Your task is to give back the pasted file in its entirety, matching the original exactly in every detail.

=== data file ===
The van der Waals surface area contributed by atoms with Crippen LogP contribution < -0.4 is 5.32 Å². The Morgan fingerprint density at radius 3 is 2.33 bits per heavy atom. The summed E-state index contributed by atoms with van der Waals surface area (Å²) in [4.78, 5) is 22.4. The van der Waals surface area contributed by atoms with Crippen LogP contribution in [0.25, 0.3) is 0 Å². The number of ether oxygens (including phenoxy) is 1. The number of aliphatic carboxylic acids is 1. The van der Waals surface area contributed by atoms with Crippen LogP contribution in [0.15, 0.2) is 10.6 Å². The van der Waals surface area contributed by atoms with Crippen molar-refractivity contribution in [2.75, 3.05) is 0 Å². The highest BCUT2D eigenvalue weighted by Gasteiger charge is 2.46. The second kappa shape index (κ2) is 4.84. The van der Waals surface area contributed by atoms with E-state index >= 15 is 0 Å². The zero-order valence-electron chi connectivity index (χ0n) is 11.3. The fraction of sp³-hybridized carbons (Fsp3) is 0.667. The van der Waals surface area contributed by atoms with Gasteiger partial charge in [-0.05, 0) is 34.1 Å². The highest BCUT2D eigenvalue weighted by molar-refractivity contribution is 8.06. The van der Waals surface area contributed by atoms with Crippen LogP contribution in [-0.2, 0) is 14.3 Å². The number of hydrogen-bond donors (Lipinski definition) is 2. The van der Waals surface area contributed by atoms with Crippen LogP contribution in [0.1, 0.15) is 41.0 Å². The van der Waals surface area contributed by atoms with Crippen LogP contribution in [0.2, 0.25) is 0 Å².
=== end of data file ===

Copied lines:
The van der Waals surface area contributed by atoms with Crippen LogP contribution < -0.4 is 5.32 Å². The Morgan fingerprint density at radius 3 is 2.33 bits per heavy atom. The summed E-state index contributed by atoms with van der Waals surface area (Å²) in [4.78, 5) is 22.4. The van der Waals surface area contributed by atoms with Crippen LogP contribution in [0.25, 0.3) is 0 Å². The number of ether oxygens (including phenoxy) is 1. The number of aliphatic carboxylic acids is 1. The van der Waals surface area contributed by atoms with Crippen LogP contribution in [0.15, 0.2) is 10.6 Å². The van der Waals surface area contributed by atoms with Crippen molar-refractivity contribution in [2.75, 3.05) is 0 Å². The highest BCUT2D eigenvalue weighted by Gasteiger charge is 2.46. The second kappa shape index (κ2) is 4.84. The van der Waals surface area contributed by atoms with E-state index >= 15 is 0 Å². The zero-order valence-electron chi connectivity index (χ0n) is 11.3. The fraction of sp³-hybridized carbons (Fsp3) is 0.667. The van der Waals surface area contributed by atoms with Gasteiger partial charge in [-0.05, 0) is 34.1 Å². The highest BCUT2D eigenvalue weighted by molar-refractivity contribution is 8.06. The van der Waals surface area contributed by atoms with Crippen LogP contribution in [-0.2, 0) is 14.3 Å². The number of hydrogen-bond donors (Lipinski definition) is 2. The van der Waals surface area contributed by atoms with Crippen LogP contribution in [0.1, 0.15) is 41.0 Å². The van der Waals surface area contributed by atoms with Crippen LogP contribution in [0.2, 0.25) is 0 Å².